Read more of this story at Slashdot.








US States Edge Toward Cryptocoin Regulation

Slashdot - Lun, 28/07/2014 - 18:45
SonicSpike points out an article from the Pew Charitable Trusts' Research & Analysis department on the legislation and regulation schemes emerging in at least a few states in reaction to the increasing use of digital currencies like Bitcoin. A working group called the Conference of State Bank Supervisors’ Emerging Payments Task Force has been surveying the current landscape of state rules and approaches to digital currencies, a topic on which state laws are typically silent. In April, the task force presented a model consumer guidance to help states provide consumers with information about digital currencies. A number of states, including California, Massachusetts and Texas, have issued warnings to consumers that virtual currencies are not subject to “traditional regulation or monetary policy,” including insurance, bonding and other security measures, and that values can fluctuate dramatically. ... The article focuses on the high-population, big-economy states of New York, California and Texas, with a touch of Kansas -- but other states are sure to follow. Whether you live in the U.S. or not, are there government regulations that you think would actually make sense for digital currencies?

Read more of this story at Slashdot.








Internet Census 2012 Data Examined: Authentic, But Chaotic and Unethical

Slashdot - Lun, 28/07/2014 - 18:03
An anonymous reader writes "A team of researchers at the TU Berlin and RWTH Aachen presented an analysis of the Internet Census 2012 data set (here's the PDF) in the July edition of the ACM Sigcomm Computer Communication Review journal. After its release on March 17, 2013 by an anonymous author, the Internet Census data created an immediate media buzz, mainly due to its unethical data collection methodology that exploited default passwords to form the Carna botnet. The now published analysis suggests that the released data set is authentic and not faked, but also reveals a rather chaotic picture. The Census suffers from a number of methodological flaws and also lacks meta-data information, which renders the data unusable for many further analyses. As a result, the researchers have not been able to verify several claims that the anonymous author(s) made in the published Internet Census report. The researchers also point to similar but legal efforts measuring the Internet and remark that the illegally measured Internet Census 2012 is not only unethical but might have been overrated by the press."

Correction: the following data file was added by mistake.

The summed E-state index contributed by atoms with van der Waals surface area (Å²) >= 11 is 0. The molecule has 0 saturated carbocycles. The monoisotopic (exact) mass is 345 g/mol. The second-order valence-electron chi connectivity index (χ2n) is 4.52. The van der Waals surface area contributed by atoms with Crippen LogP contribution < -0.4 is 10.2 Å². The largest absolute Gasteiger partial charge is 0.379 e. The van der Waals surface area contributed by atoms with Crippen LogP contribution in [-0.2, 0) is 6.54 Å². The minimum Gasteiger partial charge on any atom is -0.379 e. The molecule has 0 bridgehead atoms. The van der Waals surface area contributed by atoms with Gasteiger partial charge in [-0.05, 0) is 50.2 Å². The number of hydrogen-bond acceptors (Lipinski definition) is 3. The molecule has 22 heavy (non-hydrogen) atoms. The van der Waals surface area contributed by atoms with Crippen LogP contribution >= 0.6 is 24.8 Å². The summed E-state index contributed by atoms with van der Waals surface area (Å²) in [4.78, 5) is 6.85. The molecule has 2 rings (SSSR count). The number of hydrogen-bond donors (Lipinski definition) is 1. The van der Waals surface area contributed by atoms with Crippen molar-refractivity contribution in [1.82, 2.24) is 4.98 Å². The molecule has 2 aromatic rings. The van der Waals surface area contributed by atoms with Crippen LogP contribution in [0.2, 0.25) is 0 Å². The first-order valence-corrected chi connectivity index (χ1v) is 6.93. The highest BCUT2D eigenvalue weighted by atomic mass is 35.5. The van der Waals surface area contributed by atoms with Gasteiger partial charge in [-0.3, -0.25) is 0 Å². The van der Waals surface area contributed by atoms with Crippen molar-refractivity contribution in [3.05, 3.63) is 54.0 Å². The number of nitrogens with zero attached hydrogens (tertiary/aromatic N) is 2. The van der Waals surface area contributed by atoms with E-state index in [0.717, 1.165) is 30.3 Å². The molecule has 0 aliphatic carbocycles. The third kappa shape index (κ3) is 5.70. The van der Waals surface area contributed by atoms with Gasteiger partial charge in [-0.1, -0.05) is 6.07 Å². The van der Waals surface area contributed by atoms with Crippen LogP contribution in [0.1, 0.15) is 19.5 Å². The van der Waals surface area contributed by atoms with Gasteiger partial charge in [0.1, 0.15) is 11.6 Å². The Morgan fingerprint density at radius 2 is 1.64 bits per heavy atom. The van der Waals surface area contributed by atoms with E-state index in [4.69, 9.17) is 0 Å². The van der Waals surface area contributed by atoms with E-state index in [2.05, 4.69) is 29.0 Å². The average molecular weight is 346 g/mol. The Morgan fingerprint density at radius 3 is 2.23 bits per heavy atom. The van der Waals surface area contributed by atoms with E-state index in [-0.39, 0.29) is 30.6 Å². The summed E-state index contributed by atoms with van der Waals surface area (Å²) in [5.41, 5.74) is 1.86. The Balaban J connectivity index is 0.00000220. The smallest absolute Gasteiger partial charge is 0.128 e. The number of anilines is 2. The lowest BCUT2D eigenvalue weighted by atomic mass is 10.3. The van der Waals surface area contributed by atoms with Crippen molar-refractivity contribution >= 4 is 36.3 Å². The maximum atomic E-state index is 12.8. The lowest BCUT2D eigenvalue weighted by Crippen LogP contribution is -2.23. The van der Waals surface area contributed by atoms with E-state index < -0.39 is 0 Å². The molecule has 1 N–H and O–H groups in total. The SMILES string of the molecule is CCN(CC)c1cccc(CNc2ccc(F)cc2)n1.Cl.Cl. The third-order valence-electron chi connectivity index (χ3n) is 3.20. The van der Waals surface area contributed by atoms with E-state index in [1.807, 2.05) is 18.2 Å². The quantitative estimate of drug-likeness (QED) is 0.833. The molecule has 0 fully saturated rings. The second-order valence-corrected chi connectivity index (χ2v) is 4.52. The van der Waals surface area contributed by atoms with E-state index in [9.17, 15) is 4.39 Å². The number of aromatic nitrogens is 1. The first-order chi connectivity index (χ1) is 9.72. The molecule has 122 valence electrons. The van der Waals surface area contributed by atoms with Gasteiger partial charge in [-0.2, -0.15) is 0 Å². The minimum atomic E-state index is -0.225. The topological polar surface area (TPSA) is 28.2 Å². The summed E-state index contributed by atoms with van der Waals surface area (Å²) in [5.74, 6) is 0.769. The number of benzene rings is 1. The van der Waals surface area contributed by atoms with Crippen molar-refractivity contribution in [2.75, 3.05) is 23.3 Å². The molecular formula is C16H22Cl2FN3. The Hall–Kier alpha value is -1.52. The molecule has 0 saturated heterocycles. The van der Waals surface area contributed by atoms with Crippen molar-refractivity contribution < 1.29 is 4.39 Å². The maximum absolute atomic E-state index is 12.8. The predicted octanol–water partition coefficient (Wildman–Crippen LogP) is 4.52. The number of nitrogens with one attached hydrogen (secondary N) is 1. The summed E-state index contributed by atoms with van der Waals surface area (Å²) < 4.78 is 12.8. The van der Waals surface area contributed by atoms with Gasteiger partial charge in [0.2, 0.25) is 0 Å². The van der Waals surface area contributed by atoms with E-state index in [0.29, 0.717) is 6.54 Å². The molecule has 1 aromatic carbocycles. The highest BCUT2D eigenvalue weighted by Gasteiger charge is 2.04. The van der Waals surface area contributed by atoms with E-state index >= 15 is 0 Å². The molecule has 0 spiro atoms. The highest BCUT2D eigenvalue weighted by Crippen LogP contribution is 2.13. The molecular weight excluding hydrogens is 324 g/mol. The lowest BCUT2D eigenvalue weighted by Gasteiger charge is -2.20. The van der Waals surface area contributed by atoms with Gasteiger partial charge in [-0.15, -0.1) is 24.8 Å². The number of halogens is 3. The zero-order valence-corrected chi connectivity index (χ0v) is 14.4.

Read more of this story at Slashdot.








Internet Census 2012 Data Examined: Authentic, But Chaotic and Unethical

Slashdot - Lun, 28/07/2014 - 18:03
An anonymous reader writes "A team of researchers at the TU Berlin and RWTH Aachen presented an analysis of the Internet Census 2012 data set (here's the PDF) in the July edition of the ACM Sigcomm Computer Communication Review journal. After its release on March 17, 2013 by an anonymous author, the Internet Census data created an immediate media buzz, mainly due to its unethical data collection methodology that exploited default passwords to form the Carna botnet. The now published analysis suggests that the released data set is authentic and not faked, but also reveals a rather chaotic picture. The Census suffers from a number of methodological flaws and also lacks meta-data information, which renders the data unusable for many further analyses. As a result, the researchers have not been able to verify several claims that the anonymous author(s) made in the published Internet Census report. The researchers also point to similar but legal efforts measuring the Internet and remark that the illegally measured Internet Census 2012 is not only unethical but might have been overrated by the press."

Read more of this story at Slashdot.








Internet Census 2012 Data Examined: Authentic, But Chaotic and Unethical

Slashdot - Lun, 28/07/2014 - 18:03
An anonymous reader writes "A team of researchers at the TU Berlin and RWTH Aachen presented an analysis of the Internet Census 2012 data set (here's the PDF) in the July edition of the ACM Sigcomm Computer Communication Review journal. After its release on March 17, 2013 by an anonymous author, the Internet Census data created an immediate media buzz, mainly due to its unethical data collection methodology that exploited default passwords to form the Carna botnet. The now published analysis suggests that the released data set is authentic and not faked, but also reveals a rather chaotic picture. The Census suffers from a number of methodological flaws and also lacks meta-data information, which renders the data unusable for many further analyses. As a result, the researchers have not been able to verify several claims that the anonymous author(s) made in the published Internet Census report. The researchers also point to similar but legal efforts measuring the Internet and remark that the illegally measured Internet Census 2012 is not only unethical but might have been overrated by the press."

Read more of this story at Slashdot.








Internet Census 2012 Data Examined: Authentic, But Chaotic and Unethical

Slashdot - Lun, 28/07/2014 - 18:03